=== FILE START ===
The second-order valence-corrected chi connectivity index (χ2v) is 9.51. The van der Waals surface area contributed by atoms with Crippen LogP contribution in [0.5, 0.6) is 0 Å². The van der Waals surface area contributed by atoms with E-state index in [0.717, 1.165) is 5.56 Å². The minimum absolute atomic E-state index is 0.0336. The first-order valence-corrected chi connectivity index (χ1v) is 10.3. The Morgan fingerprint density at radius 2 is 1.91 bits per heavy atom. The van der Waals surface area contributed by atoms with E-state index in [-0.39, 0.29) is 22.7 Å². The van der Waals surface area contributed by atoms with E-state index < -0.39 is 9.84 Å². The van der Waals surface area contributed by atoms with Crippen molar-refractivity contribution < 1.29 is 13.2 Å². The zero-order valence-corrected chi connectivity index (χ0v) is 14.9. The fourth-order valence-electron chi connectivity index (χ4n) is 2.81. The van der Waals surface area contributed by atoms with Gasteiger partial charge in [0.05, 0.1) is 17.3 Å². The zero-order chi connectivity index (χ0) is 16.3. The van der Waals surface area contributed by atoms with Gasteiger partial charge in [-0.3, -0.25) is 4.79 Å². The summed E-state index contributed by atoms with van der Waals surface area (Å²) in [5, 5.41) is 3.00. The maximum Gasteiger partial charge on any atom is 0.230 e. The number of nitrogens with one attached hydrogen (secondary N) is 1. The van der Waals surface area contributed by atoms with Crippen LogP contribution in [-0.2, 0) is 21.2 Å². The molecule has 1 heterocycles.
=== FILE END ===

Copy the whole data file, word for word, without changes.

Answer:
The second-order valence-corrected chi connectivity index (χ2v) is 9.51. The van der Waals surface area contributed by atoms with Crippen LogP contribution in [0.5, 0.6) is 0 Å². The van der Waals surface area contributed by atoms with E-state index in [0.717, 1.165) is 5.56 Å². The minimum absolute atomic E-state index is 0.0336. The first-order valence-corrected chi connectivity index (χ1v) is 10.3. The Morgan fingerprint density at radius 2 is 1.91 bits per heavy atom. The van der Waals surface area contributed by atoms with E-state index in [-0.39, 0.29) is 22.7 Å². The van der Waals surface area contributed by atoms with E-state index < -0.39 is 9.84 Å². The van der Waals surface area contributed by atoms with Crippen molar-refractivity contribution < 1.29 is 13.2 Å². The zero-order valence-corrected chi connectivity index (χ0v) is 14.9. The fourth-order valence-electron chi connectivity index (χ4n) is 2.81. The van der Waals surface area contributed by atoms with Gasteiger partial charge in [0.05, 0.1) is 17.3 Å². The zero-order chi connectivity index (χ0) is 16.3. The van der Waals surface area contributed by atoms with Gasteiger partial charge in [-0.3, -0.25) is 4.79 Å². The summed E-state index contributed by atoms with van der Waals surface area (Å²) in [5, 5.41) is 3.00. The maximum Gasteiger partial charge on any atom is 0.230 e. The number of nitrogens with one attached hydrogen (secondary N) is 1. The van der Waals surface area contributed by atoms with Crippen LogP contribution in [-0.2, 0) is 21.2 Å². The molecule has 1 heterocycles.